|Contract||An agreement between two or more parties that creates enforceable rights and obligations.||ASC 842-10- Glossary|
|Contract Inception||The date a contract is executed for all parties. An entity is required at contract inception to identify whether a contract contains a lease. This date is typically prior to lease commencement.||ASC 842-10-5-2|
|Discount Rate for Lessees||The discount rate for the lease initially used to determine the present value of the lease payments for a lessee is calculated on the basis of information available at the lease commencement date.
A lessee should use the rate implicit in the lease whenever that rate is readily determinable. If the rate implicit in the lease is not readily determinable, a lessee uses its incremental borrowing rate. A lessee that is not a public business entity is permitted to use a risk-free discount rate for the lease, determined using a period comparable with that of the lease term, as an accounting policy election for all leases.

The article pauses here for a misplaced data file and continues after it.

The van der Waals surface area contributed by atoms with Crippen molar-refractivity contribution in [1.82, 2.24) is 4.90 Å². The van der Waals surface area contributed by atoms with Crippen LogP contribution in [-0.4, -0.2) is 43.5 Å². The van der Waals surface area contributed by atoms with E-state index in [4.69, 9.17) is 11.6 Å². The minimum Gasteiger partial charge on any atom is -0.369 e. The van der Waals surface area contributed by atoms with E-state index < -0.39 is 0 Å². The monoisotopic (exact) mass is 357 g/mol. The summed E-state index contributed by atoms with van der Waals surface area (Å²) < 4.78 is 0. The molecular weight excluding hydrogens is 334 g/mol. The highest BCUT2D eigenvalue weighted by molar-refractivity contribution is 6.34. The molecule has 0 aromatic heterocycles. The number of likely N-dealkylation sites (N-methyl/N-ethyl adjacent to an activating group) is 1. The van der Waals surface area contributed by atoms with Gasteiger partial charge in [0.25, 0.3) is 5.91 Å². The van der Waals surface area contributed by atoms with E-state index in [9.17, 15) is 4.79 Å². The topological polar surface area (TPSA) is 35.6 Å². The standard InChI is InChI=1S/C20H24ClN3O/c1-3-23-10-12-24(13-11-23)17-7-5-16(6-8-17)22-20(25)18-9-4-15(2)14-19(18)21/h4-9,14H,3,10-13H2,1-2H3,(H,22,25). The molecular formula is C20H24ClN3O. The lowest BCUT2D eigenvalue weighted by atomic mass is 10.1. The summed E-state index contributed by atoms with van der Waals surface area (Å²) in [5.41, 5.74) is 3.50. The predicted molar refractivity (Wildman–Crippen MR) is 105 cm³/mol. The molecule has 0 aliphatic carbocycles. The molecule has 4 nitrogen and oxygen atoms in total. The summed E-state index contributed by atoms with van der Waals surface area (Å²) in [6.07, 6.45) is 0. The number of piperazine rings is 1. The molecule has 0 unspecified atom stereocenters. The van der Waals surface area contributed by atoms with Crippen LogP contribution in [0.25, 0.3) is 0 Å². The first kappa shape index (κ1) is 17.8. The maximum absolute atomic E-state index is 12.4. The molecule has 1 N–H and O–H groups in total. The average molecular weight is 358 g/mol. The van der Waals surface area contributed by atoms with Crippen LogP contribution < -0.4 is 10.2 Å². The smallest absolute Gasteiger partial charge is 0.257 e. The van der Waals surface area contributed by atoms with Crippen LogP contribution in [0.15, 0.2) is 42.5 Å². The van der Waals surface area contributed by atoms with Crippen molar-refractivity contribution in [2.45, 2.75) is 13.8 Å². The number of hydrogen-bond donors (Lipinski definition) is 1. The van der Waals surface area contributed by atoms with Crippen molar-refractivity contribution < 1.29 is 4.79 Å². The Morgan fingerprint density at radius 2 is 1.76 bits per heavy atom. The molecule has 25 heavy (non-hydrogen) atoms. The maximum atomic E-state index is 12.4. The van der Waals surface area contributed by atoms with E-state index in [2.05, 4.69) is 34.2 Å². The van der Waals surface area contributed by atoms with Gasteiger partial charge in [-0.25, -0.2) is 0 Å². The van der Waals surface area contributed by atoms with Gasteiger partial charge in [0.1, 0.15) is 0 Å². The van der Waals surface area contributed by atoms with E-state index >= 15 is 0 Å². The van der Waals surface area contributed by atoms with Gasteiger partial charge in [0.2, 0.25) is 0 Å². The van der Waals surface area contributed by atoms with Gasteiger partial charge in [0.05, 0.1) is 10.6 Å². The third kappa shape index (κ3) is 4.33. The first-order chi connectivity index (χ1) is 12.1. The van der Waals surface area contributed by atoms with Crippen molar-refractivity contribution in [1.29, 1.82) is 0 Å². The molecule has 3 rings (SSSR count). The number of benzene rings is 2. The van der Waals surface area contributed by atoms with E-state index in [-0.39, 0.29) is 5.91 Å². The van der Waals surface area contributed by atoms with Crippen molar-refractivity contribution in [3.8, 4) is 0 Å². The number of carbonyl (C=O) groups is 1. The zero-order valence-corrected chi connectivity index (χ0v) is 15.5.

While a lessee’s use of a risk-free discount rate may reduce some of the complexities related to measuring its lease liabilities and ROU assets, there may be some unintended consequences. For example, using a risk-free discount rate would result in a lease liability and ROU asset
that are larger than those that would have been calculated by using the lessee’s incremental borrowing rate. In addition, using the risk-free rate could result in a present value calculation that may equal or exceed substantially all of the fair value of the underlying leased asset, causing the lease to be classified as a finance lease rather than an operating lease.